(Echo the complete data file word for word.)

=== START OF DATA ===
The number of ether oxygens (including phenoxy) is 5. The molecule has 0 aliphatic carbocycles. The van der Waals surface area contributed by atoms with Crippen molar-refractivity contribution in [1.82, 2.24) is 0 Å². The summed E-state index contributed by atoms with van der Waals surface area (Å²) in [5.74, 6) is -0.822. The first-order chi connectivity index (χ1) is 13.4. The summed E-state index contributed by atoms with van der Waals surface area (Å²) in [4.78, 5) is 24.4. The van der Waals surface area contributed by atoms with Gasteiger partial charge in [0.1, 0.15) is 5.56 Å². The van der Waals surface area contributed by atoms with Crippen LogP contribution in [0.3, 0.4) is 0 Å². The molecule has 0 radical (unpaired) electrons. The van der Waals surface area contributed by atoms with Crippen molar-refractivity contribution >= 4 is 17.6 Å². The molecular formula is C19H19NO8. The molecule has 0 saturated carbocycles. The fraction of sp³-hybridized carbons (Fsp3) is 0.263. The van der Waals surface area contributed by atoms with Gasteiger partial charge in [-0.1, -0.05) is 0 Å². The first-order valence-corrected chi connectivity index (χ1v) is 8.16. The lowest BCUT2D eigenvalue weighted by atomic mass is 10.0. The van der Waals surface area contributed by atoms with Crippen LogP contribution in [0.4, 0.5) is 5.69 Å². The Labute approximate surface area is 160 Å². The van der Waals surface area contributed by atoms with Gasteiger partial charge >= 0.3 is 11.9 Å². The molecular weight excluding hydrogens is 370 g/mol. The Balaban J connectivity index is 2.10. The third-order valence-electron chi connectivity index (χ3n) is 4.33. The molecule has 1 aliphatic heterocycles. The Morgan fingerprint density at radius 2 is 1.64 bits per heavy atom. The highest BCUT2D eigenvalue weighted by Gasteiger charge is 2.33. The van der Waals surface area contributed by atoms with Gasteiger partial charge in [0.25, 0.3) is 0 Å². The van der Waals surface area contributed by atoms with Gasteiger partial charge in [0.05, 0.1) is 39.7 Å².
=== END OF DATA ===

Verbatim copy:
The number of ether oxygens (including phenoxy) is 5. The molecule has 0 aliphatic carbocycles. The van der Waals surface area contributed by atoms with Crippen molar-refractivity contribution in [1.82, 2.24) is 0 Å². The summed E-state index contributed by atoms with van der Waals surface area (Å²) in [5.74, 6) is -0.822. The first-order chi connectivity index (χ1) is 13.4. The summed E-state index contributed by atoms with van der Waals surface area (Å²) in [4.78, 5) is 24.4. The van der Waals surface area contributed by atoms with Gasteiger partial charge in [0.1, 0.15) is 5.56 Å². The van der Waals surface area contributed by atoms with Crippen LogP contribution in [0.3, 0.4) is 0 Å². The molecule has 0 radical (unpaired) electrons. The van der Waals surface area contributed by atoms with Crippen molar-refractivity contribution >= 4 is 17.6 Å². The molecular formula is C19H19NO8. The molecule has 0 saturated carbocycles. The fraction of sp³-hybridized carbons (Fsp3) is 0.263. The van der Waals surface area contributed by atoms with Gasteiger partial charge in [-0.1, -0.05) is 0 Å². The first-order valence-corrected chi connectivity index (χ1v) is 8.16. The lowest BCUT2D eigenvalue weighted by atomic mass is 10.0. The van der Waals surface area contributed by atoms with Crippen LogP contribution in [0.4, 0.5) is 5.69 Å². The Labute approximate surface area is 160 Å². The van der Waals surface area contributed by atoms with Gasteiger partial charge >= 0.3 is 11.9 Å². The molecular weight excluding hydrogens is 370 g/mol. The Balaban J connectivity index is 2.10. The third-order valence-electron chi connectivity index (χ3n) is 4.33. The molecule has 1 aliphatic heterocycles. The Morgan fingerprint density at radius 2 is 1.64 bits per heavy atom. The highest BCUT2D eigenvalue weighted by Gasteiger charge is 2.33. The van der Waals surface area contributed by atoms with Gasteiger partial charge in [0.25, 0.3) is 0 Å². The van der Waals surface area contributed by atoms with Gasteiger partial charge in [0.05, 0.1) is 39.7 Å².